Grace's Guide To British Industrial History

Registered UK Charity (No. 115342)

Grace's Guide is the leading source of historical information on industry and manufacturing in Britain. This web publication contains 147,919 pages of information and 233,587 images on early companies, their products and the people who designed and built them.

Grace's Guide is the leading source of historical information on industry and manufacturing in Britain. This web publication contains 147,919 pages of information and 233,587 images on early companies, their products and the people who designed and built them.

Devonport Dockyard

From Graces Guide
Revision as of 10:29, 12 May 2020 by PaulF (talk | contribs) (→‎Sources of Information)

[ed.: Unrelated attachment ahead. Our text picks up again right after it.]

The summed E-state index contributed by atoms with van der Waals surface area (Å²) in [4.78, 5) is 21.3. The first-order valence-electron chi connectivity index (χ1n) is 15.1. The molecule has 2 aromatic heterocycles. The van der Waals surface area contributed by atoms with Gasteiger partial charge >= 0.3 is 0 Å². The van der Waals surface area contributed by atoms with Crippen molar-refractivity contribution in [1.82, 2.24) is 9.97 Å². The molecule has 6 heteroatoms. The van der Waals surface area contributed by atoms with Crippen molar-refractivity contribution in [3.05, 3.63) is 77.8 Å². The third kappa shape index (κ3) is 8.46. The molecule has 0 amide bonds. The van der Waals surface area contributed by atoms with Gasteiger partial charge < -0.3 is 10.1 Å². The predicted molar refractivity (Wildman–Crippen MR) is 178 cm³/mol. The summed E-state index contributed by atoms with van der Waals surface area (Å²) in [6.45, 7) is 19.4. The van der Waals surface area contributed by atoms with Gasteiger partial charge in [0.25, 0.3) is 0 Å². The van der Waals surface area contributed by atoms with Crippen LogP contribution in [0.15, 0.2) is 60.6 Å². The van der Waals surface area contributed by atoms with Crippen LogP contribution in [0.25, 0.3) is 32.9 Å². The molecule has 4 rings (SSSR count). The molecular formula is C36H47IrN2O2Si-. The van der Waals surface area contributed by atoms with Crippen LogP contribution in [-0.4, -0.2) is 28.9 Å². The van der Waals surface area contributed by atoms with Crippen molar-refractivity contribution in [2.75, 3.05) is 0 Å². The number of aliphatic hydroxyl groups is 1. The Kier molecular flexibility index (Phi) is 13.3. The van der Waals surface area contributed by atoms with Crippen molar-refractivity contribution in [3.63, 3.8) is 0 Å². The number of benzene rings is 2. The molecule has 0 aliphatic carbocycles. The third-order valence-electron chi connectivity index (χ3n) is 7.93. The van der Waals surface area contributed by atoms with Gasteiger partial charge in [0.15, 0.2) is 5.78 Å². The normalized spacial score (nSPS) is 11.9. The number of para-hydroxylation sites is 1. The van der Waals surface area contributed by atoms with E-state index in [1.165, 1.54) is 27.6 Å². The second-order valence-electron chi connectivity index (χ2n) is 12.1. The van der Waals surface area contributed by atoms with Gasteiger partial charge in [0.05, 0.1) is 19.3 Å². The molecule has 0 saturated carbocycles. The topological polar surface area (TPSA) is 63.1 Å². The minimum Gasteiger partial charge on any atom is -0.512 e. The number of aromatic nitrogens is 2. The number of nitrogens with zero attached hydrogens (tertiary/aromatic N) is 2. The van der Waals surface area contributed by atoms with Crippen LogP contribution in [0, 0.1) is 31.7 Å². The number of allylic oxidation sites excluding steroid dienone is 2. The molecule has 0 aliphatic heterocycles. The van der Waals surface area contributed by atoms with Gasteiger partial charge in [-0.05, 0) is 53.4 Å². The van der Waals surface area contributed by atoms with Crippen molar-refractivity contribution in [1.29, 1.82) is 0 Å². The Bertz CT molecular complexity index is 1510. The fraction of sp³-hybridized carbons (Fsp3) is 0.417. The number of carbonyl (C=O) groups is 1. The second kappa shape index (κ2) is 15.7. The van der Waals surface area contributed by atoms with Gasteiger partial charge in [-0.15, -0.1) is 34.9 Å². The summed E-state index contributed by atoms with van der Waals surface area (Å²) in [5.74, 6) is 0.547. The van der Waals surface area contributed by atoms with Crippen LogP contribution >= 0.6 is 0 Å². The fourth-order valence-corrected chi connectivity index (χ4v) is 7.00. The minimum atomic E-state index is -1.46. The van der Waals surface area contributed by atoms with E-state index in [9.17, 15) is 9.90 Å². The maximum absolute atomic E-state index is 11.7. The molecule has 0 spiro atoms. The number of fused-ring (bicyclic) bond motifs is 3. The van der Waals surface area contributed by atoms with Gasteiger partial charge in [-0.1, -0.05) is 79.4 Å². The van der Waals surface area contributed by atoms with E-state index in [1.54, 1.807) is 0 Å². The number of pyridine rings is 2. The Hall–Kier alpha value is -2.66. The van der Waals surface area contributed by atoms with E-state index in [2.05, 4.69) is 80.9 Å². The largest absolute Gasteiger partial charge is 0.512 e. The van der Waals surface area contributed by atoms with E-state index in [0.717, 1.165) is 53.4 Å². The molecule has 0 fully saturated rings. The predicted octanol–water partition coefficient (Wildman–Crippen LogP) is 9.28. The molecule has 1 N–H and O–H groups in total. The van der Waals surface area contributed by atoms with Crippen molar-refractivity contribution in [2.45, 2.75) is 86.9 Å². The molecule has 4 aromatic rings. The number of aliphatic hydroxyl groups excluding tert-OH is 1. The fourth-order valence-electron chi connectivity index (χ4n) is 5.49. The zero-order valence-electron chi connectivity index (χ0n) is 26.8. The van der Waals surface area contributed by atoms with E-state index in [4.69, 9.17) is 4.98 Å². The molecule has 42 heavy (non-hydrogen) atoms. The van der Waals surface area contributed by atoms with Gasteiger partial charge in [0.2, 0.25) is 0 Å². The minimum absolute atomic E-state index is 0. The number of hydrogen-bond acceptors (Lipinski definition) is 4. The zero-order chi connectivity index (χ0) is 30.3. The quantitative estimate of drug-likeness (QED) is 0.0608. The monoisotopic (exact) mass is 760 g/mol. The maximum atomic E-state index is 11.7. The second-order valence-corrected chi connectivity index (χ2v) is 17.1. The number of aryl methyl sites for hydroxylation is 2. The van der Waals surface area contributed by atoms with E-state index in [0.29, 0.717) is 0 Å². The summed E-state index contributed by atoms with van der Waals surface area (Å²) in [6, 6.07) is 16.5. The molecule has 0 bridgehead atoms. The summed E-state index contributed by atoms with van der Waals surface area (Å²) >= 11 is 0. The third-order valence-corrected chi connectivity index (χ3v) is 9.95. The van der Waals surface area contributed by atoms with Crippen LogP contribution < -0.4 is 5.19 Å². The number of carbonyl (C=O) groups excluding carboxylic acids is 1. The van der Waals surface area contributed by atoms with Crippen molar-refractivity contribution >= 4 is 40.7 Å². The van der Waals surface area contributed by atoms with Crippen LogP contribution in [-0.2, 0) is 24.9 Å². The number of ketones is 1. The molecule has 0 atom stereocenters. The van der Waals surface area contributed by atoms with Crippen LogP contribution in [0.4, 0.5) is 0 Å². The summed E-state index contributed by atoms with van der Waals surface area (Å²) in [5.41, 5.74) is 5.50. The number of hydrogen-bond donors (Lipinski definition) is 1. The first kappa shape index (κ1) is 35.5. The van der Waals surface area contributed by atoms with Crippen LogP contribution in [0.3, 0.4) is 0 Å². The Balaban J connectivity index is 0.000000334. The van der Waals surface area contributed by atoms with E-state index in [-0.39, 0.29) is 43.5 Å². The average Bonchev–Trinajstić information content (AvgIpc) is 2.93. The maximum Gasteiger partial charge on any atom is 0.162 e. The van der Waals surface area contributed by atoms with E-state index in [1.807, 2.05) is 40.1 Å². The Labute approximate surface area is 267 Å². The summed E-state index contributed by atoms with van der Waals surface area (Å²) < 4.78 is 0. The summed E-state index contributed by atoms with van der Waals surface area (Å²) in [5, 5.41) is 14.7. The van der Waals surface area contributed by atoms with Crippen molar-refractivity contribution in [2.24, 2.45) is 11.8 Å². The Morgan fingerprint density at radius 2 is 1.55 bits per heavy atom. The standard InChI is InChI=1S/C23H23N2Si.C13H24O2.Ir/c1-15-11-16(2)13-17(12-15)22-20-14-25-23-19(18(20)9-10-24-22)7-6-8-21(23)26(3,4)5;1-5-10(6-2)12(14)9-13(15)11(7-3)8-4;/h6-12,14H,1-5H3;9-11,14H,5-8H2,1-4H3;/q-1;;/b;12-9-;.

(diff) ← Older revision | Latest revision (diff) | Newer revision → (diff)

Devonport Dockyard, originally known as Plymouth Dock, on the Hamoaze (the name for part of the River Tamar), is the largest Naval dockyard in Western Europe and dates from 1693 when a wet and dry dock was built, followed by the construction of workshops, stores, and more docks.

Eventually some 54 acres formed the area known as South Yard. The dockyard was extended over the years with the addition of Morice Yard which provided ordnance, powder and shot to the fleet, and in 1844, by the Steam Yard. From 1700 a new town had been built around the dockyard and in 1824 it broke free from its older neighbour to become Devonport.

Most of the dockyard is now in private hands as a commercial enterprise and the remainder, occupied by the Royal Navy, is known as the Plymouth Naval Base.


See Also

Loading...

Sources of Information

  • British Shipbuilding Yards. 3 vols by Norman L. Middlemiss
  • [1] Wikipedia